From Groundhog Day to Valentine’s Day McDonalds customers can win a free meal by literally ‘singing for their supper’, or calling their Mom and say ‘I love you’ or other super awkward ways to “Pay with Lovin”. After ordering their meal the customer is randomly selected ‘ that’s right the super extroverted and introverted are in the same spotlight or headlight depending on your personality, and if they perform the task offered up by the Service Manager – whose title is now… ‘The Lovin Lead’ (I am not making this up) they bag their McDonalds meal for free.
I must ask… What are they thinking?
I have to imagine that they got swept away with the possibility of launching their own Water Bucket Challenge and with it the free earned media from thousands if not millions of viral videos populating an Omni Channel Universe. Happy and delighted consumers singing and dancing their way through McDonalds; and then in turn the entire population of America stampeding through the Golden Arches as they hoped for their 15 megs of fame, and a free Big Mac and Fries. They must of thought this big because they bet this big including their Super Bowl Ad buy on the power and potential of this idea.
However there are three reasons why their Pay with Lovin promotion is flawed.
Number one: #Bashtags
Mass brands #hashtags are a magnet for #bashtags and social media detractors. No one should know this more than McDonalds whose effort at transparency in the past three years talking about their supply chain ‘Mythbusters’, or asking for their consumer for #McdStories which quickly became #McDHorrorStories as the campaign was hijacked by detractors and social media anarchists.
Here are a sample:
– Dude, I used to work at McDonald’s. The #McDStories I could tell would raise your hair.” (via Twitter)
– One time I walked into McDonalds and I could smell Type 2 diabetes floating in the air and I threw up. #McDStories (via Twitter)
– These #McDStories never get old, kinda like a box of McDonald’s 10 piece Chicken McNuggets left in the sun for a week (via Twitter)
Number Two: Execution
Ray Kroc, the Founder of McDonalds might be rolling in his grave over mechanics of this promotion. We must remember that he built his business on four key pillars – Quality, Value, Cleanliness, and Service and that platform served him well as he scaled from the first burger to over 100 billion sold before his death. He understood McDonalds limitations – a chain menu offering versus a local hand crafted burger and his strengths – consistency at a great price point.
“Pay with Lovin” might looks great on a well produced ad but unravels like a kid testing the spring on their Slinky when you roll it out to your minimum wage employees. I can promise you that motivating someone to hand out a Monopoly scratch card and promotional tray board is a much, much easier ask than asking your employee to ask a stranger to dance for their Sundae in front of other strangers.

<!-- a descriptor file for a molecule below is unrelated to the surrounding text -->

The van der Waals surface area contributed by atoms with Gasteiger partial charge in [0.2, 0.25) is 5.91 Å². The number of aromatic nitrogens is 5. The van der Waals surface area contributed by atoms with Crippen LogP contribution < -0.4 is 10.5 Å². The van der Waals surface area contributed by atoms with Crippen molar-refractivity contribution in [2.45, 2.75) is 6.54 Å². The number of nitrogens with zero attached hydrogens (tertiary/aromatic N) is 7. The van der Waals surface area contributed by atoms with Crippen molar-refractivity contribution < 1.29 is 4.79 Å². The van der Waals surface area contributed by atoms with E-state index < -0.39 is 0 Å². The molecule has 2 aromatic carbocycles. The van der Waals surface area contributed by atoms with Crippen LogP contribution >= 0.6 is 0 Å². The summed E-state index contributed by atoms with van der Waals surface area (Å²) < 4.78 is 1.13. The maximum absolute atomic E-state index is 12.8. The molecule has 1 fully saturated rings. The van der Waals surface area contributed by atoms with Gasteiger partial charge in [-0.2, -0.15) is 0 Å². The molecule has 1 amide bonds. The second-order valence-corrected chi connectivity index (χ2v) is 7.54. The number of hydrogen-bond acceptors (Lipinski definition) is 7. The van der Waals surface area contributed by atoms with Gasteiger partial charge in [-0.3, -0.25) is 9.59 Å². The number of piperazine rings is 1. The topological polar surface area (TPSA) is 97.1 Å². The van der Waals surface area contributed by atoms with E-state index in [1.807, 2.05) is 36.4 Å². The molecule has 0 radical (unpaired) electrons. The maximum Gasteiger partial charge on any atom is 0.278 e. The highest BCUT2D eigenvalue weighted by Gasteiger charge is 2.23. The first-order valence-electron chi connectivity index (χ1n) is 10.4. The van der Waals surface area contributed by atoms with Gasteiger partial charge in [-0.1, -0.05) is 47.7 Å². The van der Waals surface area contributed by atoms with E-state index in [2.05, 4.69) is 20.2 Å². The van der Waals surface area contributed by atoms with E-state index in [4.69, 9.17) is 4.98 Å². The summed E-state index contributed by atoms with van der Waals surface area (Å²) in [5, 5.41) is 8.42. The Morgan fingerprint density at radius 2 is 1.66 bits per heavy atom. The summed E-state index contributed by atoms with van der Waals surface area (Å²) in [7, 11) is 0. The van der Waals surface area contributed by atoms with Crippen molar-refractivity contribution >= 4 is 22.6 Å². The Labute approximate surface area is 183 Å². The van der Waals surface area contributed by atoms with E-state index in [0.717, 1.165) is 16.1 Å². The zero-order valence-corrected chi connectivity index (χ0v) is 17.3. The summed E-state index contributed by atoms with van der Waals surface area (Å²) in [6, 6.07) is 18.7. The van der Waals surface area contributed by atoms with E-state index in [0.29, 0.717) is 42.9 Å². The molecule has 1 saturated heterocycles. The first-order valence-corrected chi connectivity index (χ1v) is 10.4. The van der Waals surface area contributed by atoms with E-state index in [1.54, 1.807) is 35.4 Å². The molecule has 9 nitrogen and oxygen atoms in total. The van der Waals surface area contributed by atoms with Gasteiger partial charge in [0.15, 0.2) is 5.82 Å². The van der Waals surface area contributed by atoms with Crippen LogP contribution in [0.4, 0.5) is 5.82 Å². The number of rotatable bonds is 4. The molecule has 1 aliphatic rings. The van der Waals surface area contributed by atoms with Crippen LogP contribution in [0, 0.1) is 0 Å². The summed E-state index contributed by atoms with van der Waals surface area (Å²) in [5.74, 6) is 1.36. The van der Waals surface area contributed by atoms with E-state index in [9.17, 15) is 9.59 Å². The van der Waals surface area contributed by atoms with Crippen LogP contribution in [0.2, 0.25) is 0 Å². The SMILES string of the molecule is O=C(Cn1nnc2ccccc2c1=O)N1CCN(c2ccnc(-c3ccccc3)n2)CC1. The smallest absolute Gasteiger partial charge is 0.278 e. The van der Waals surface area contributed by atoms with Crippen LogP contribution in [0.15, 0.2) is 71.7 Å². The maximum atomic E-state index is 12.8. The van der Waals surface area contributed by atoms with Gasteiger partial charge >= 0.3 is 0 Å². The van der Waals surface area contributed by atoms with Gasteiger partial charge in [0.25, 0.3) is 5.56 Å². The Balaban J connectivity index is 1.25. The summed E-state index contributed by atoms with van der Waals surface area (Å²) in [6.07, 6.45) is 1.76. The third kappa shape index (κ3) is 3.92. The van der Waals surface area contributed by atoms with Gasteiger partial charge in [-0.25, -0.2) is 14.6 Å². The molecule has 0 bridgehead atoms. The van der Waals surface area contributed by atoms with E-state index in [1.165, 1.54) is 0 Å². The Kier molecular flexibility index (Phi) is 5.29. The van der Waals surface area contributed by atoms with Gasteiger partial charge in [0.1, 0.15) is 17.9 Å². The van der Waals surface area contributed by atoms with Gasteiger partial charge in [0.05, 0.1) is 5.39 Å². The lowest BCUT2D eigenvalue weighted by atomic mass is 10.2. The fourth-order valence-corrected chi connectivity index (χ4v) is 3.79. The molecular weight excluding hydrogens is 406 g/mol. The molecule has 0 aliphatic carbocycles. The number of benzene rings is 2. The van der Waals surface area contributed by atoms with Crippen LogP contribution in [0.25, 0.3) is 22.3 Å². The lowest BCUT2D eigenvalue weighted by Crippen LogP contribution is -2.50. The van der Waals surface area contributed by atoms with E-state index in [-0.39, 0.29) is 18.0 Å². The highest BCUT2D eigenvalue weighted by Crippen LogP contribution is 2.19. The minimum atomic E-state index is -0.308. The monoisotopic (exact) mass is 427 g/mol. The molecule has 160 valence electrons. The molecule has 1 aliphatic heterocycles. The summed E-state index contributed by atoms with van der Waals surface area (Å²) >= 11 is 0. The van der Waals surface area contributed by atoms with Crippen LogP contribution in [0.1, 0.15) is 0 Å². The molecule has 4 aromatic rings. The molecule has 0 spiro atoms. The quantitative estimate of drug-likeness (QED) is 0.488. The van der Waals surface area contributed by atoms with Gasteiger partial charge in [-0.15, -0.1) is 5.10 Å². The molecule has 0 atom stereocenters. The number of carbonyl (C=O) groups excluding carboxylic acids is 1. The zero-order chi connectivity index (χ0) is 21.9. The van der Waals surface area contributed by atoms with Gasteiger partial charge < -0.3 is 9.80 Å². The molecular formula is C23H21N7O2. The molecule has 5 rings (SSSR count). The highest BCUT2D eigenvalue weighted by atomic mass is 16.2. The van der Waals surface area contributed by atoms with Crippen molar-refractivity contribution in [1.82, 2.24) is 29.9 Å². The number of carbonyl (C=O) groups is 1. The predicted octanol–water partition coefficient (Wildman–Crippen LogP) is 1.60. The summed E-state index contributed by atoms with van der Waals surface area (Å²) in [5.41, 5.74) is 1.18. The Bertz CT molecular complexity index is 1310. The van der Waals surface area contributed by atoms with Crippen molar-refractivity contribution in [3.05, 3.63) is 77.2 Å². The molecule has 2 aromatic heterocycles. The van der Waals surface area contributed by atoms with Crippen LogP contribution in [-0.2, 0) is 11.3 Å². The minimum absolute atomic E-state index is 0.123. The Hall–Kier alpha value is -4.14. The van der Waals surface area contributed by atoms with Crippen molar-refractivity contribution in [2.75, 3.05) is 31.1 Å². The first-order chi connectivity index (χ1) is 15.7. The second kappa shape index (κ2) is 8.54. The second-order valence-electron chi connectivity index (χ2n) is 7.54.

Number Three: Off Brand
In their hay day I could see Club Med customers singing “Hands Up” as they sweated off their third Pina Colada of the morning. I can also see an Ivy League college demand and get superb pageantry from their band members, but McDonalds? Their consumers go there for inexpensive gut fill, not the experience, and most of their employees work to live, not live to work.
It’s easy for me to play armchair quarterback but the reality is that this campaign, in fact any marketing campaign at this time isn’t the answer for what ails McDonalds. It’s a best a Band-Aid on a festering wound.
McDonalds is facing some serious headwinds. Their revenue and same store sales have been in a free fall – declining in the last five quarters. They are struggling to digest the inflation in their supply chain, driven by rising food costs with their inability to escape their primary traffic driver – their “Dollar Menu” and More.
In addition McDonalds is trying to be all things to all people that few if any brands on this planet can succeed with. They must make a strategic decision. They can either become the Wal-Mart of fast food or be the place where people can buy consistent food cheap. This means getting back to their roots, a much simpler menu offering which can be executed faster, better and more efficiently to drive down costs, or they must trade up to the emerging Fast Casual category where brands like Chipotle Mexican Grill, Culvers, Bruxie or Panera Bread play â€“ by responding to consumers desire for healthier, more adventurous and personalized menus that in turn command a higher guest check.
They need to pick one or another but whatever they do I encourage them in the meantime not to ask their consumer to sing for their supper so they won’t have to swallow a lot of angry and irate social media.
Tony Chapman spent 30 years owning and operating Advertising Agencies and Consumer Research firms. Today he spends his days as a Motivational Speaker, contributing to the conversation in mainstream and social media and by offering clients a fresh pair of eyes for their go to market strategies. You can reach Tony at (www.TonyChapmanReactions) or on twitter @TonyChapman.